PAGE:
Posh Club Project Connects Seniors

Most dance clubs are geared to the over 19 (or 21 in some countries) and under 30 crowd; there are even events for underage party-goers but until recently, there haven’t been many hot spots for fun-loving adults over 60.  All that is changing as the Posh Club introduces what it calls “working class entertainment” in London and the South East. 

Masquerading as a tea party, pop-up events may well include tea cakes and sandwiches along with a glass of bubbly but are as likely to feature cabaret-style shows, dancing, role playing or a variety show.  More than 200 events have been held over the past several years, with an average of 100 guests in attendance.  The Posh Club is a research project funded with support from the Arts Council England in partnership with Queen Mary University of London.

The project aims to track the impact regular social interaction has on the health and well-being of older adults.  The Posh Club also has a relationship with several general practitioner physicians in the area and researchers will also evaluate if more social engagement encourages greater use of health services.   Results of the research are expected to be published in 2019.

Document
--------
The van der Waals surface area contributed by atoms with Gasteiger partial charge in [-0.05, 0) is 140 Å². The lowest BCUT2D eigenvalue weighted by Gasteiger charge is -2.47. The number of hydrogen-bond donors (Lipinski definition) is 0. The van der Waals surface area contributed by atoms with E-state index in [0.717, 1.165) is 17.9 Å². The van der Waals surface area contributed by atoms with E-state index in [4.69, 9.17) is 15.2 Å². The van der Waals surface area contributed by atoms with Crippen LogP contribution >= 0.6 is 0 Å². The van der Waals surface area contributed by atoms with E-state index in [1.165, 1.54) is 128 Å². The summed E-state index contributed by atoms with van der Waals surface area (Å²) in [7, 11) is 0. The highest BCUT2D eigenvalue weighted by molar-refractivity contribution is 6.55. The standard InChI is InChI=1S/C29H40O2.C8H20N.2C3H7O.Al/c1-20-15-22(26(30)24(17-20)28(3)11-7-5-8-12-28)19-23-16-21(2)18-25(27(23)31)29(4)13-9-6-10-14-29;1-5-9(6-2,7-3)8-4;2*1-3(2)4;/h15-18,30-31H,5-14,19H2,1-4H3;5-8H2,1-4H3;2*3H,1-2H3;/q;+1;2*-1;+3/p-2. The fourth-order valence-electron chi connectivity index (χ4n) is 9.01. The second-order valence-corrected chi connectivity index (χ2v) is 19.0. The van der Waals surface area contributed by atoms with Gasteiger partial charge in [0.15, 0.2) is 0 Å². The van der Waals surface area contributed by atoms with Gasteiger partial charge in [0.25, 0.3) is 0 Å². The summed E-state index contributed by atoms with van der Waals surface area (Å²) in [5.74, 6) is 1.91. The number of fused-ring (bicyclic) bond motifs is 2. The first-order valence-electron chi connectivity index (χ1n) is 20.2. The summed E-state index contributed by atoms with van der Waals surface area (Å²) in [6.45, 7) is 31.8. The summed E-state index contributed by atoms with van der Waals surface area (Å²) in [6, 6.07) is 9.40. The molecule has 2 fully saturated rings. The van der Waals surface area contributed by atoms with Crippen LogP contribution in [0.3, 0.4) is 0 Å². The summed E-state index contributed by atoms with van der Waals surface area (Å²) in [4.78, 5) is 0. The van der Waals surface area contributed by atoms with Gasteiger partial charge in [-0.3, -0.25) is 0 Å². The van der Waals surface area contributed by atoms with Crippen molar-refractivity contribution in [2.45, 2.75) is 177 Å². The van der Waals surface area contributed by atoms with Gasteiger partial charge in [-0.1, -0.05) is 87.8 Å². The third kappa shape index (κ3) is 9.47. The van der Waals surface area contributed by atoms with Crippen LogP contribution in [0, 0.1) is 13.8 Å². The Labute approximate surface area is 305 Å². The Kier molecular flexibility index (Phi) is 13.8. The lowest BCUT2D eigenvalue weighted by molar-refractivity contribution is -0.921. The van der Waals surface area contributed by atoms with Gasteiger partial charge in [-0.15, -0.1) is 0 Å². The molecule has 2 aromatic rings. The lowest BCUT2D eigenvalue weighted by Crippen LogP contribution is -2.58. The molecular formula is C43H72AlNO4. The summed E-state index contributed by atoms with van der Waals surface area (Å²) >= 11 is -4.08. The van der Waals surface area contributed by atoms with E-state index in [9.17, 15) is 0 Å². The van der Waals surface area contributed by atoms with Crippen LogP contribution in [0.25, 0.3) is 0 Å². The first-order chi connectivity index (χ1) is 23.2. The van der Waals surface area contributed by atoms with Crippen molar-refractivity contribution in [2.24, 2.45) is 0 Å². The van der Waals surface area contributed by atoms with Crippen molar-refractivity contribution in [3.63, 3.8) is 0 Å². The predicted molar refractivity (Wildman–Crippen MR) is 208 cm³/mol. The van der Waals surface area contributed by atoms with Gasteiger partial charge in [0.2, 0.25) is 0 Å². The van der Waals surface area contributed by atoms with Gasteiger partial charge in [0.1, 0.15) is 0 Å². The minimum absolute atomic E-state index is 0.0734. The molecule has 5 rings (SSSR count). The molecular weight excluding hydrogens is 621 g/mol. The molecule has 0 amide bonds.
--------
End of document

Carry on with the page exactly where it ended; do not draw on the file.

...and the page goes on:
According to Age UK, more than 2 million people over the age of 75 in England live alone.  Many report not speaking to anyone; a friend, neighbor or family member for sometimes more than a month.   Research tells us that social isolation is one of the greatest crises facing older adults today and loneliness can be worse for overall health and well-being than smoking or obesity.  

Staying socially active is important for older adults to keeps the brain stimulated, learn new skills, remain relevant, increase motivation and improve well-being.  According to a 2012 study by Statistics Canada, older adults who regularly engage in social activities report lower levels of loneliness and dissatisfaction with life and better self-esteem.  Social interaction can also reduce the risk of Alzheimer’s disease, depression, cardiovascular problems and arthritis.

Learn more about The Posh Club by following this link to the project website.